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TITLE
The pier at John O' Groats
EXTERNAL ID
QZP40_CARD_0185
PLACENAME
John o' Groats
DISTRICT
Caithness - Northern
OLD COUNTY/PARISH
CAITHNESS: Canisbay
PERIOD
1930s
SOURCE
Highland Libraries
ASSET ID
32082
KEYWORDS
piers
lobsters
crabs
fishing
Jan de Groot
ferries
postcards
The pier at John O' Groats

This postcard shows the pier at John O' Groats. An extension has been added to the original pier. The small harbour is regularly used by fishermen, to catch lobster and crab. A ferry also runs from John O' Groats, carrying foot passengers across to Orkney between May and September.

John O' Groats is the most northerly village on the British mainland. It is named after Jan de Groot, a Dutchman who arrived in the area in the late 1400s. In 1486, De Groot was given the first license to operate a ferry between John O' Groats and Orkney.

Local folklore suggests that the Dutchman built an octagonal house at John O' Groats with an eight-sided table inside, so he could eat with his eight sons. This prevented arguments over who was closest to the head of the table and meant that all sons could find favour with their father. The John O' Groats Hotel is situated where the house was thought to have been. A flagpole by the side of the hotel marks the spot and the house's octagonal shape is reflected in the architecture of the hotel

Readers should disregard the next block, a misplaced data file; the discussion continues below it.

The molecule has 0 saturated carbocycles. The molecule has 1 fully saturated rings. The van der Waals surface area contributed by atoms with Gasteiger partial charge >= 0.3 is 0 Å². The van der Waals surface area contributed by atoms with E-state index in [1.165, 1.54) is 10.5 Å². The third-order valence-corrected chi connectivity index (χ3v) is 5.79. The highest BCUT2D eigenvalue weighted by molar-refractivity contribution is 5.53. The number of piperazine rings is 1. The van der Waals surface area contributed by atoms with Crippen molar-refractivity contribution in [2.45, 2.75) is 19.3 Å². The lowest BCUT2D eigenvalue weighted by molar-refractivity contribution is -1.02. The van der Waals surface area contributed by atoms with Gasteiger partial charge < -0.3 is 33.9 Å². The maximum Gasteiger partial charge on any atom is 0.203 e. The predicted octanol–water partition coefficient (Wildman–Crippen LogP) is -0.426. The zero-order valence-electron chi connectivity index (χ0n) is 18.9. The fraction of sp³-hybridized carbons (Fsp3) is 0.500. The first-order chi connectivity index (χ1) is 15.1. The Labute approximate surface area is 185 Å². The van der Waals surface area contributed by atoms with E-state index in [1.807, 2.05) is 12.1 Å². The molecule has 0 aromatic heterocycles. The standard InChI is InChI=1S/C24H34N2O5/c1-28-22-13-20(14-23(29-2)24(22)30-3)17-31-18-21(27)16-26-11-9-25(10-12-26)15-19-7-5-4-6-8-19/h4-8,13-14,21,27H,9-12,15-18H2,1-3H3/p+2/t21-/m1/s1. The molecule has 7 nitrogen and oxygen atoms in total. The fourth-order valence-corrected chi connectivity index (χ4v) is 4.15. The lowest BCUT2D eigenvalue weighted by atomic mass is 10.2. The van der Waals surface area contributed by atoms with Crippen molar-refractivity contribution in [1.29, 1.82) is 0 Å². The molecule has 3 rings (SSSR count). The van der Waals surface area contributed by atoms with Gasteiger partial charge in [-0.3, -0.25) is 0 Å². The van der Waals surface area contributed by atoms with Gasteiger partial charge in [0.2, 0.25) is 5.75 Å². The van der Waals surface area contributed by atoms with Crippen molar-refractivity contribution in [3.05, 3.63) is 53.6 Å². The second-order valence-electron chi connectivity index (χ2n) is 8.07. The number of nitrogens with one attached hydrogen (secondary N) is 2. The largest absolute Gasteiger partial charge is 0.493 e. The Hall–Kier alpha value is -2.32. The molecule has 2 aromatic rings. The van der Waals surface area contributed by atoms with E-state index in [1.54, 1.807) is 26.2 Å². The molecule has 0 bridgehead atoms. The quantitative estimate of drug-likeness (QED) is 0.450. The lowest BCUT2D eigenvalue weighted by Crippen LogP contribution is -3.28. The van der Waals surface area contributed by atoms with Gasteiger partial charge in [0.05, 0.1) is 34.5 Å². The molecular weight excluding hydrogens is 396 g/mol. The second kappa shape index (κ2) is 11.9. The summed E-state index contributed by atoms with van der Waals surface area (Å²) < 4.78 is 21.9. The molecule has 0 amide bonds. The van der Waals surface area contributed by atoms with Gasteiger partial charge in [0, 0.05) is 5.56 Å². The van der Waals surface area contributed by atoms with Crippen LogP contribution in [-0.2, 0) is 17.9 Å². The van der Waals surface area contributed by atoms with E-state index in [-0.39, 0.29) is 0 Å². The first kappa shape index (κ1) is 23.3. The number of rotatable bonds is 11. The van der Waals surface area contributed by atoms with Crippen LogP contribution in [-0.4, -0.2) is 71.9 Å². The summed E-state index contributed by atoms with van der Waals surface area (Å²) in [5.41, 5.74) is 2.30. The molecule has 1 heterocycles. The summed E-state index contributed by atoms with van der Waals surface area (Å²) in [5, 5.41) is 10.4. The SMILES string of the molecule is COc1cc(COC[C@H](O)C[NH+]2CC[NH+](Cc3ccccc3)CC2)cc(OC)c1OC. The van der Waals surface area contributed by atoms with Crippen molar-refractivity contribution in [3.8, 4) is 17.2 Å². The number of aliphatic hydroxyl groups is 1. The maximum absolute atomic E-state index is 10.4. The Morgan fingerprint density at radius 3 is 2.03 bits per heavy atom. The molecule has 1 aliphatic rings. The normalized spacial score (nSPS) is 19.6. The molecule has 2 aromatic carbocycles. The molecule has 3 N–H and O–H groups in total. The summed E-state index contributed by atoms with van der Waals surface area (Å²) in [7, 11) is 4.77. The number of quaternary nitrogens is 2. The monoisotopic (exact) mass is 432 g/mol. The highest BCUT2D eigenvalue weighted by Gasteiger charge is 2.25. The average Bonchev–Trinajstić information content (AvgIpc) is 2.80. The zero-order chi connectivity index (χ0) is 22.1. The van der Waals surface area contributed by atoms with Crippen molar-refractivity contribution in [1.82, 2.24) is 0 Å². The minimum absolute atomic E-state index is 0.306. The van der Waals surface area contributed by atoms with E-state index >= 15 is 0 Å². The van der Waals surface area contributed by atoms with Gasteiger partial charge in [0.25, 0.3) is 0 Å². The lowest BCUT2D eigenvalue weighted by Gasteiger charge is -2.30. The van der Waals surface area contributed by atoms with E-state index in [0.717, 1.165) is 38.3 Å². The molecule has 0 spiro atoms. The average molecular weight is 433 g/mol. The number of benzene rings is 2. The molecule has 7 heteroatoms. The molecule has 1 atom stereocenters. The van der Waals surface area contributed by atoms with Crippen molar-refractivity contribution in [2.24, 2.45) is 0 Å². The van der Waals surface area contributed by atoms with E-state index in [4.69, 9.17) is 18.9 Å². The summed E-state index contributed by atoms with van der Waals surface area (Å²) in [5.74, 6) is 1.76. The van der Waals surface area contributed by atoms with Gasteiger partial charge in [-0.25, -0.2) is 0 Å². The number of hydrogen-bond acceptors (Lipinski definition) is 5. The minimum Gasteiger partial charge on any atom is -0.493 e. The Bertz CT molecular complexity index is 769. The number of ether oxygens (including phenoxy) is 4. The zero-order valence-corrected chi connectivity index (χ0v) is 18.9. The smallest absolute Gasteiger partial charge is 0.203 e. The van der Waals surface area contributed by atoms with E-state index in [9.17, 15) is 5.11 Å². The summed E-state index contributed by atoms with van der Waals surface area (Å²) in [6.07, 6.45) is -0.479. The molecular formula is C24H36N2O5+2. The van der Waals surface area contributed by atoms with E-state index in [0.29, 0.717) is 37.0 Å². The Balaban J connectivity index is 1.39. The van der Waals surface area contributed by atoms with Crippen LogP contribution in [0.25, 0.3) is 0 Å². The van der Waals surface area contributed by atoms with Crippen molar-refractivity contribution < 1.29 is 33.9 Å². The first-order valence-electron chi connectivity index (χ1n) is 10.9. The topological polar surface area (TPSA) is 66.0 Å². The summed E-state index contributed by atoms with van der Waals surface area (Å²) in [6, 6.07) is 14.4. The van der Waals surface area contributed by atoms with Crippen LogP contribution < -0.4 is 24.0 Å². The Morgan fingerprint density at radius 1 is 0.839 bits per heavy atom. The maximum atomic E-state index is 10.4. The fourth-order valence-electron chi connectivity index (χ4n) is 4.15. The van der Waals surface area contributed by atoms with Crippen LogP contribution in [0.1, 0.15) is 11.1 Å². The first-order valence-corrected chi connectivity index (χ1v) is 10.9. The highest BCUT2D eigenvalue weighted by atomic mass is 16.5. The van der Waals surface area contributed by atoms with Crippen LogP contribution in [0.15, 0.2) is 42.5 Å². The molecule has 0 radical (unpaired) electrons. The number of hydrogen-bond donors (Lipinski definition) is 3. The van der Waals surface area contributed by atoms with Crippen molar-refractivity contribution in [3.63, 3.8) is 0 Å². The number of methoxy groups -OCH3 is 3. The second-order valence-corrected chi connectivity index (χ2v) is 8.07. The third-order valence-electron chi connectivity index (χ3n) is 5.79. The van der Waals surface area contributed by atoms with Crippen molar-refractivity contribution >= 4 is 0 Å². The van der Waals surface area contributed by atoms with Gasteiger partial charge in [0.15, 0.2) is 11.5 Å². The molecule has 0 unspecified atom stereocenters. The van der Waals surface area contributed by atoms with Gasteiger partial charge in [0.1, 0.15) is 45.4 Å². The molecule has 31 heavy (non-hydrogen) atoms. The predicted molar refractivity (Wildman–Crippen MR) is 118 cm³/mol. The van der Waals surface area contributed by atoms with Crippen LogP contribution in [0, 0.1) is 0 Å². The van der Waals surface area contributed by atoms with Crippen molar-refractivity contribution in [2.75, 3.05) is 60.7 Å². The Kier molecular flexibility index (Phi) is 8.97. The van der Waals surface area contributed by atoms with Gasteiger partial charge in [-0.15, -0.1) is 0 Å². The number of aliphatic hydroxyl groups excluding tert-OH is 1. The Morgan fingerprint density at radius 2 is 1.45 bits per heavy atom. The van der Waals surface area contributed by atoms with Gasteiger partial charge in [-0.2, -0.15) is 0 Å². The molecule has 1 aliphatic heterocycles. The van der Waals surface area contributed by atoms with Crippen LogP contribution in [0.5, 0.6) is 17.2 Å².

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The pier at John O' Groats

CAITHNESS: Canisbay

1930s

piers; lobsters; crabs; fishing; Jan de Groot; ferries; postcards

Highland Libraries

Highland Libraries' Postcard Collection

This postcard shows the pier at John O' Groats. An extension has been added to the original pier. The small harbour is regularly used by fishermen, to catch lobster and crab. A ferry also runs from John O' Groats, carrying foot passengers across to Orkney between May and September. <br /> <br /> John O' Groats is the most northerly village on the British mainland. It is named after Jan de Groot, a Dutchman who arrived in the area in the late 1400s. In 1486, De Groot was given the first license to operate a ferry between John O' Groats and Orkney. <br /> <br /> Local folklore suggests that the Dutchman built an octagonal house at John O' Groats with an eight-sided table inside, so he could eat with his eight sons. This prevented arguments over who was closest to the head of the table and meant that all sons could find favour with their father. The John O' Groats Hotel is situated where the house was thought to have been. A flagpole by the side of the hotel marks the spot and the house's octagonal shape is reflected in the architecture of the hotel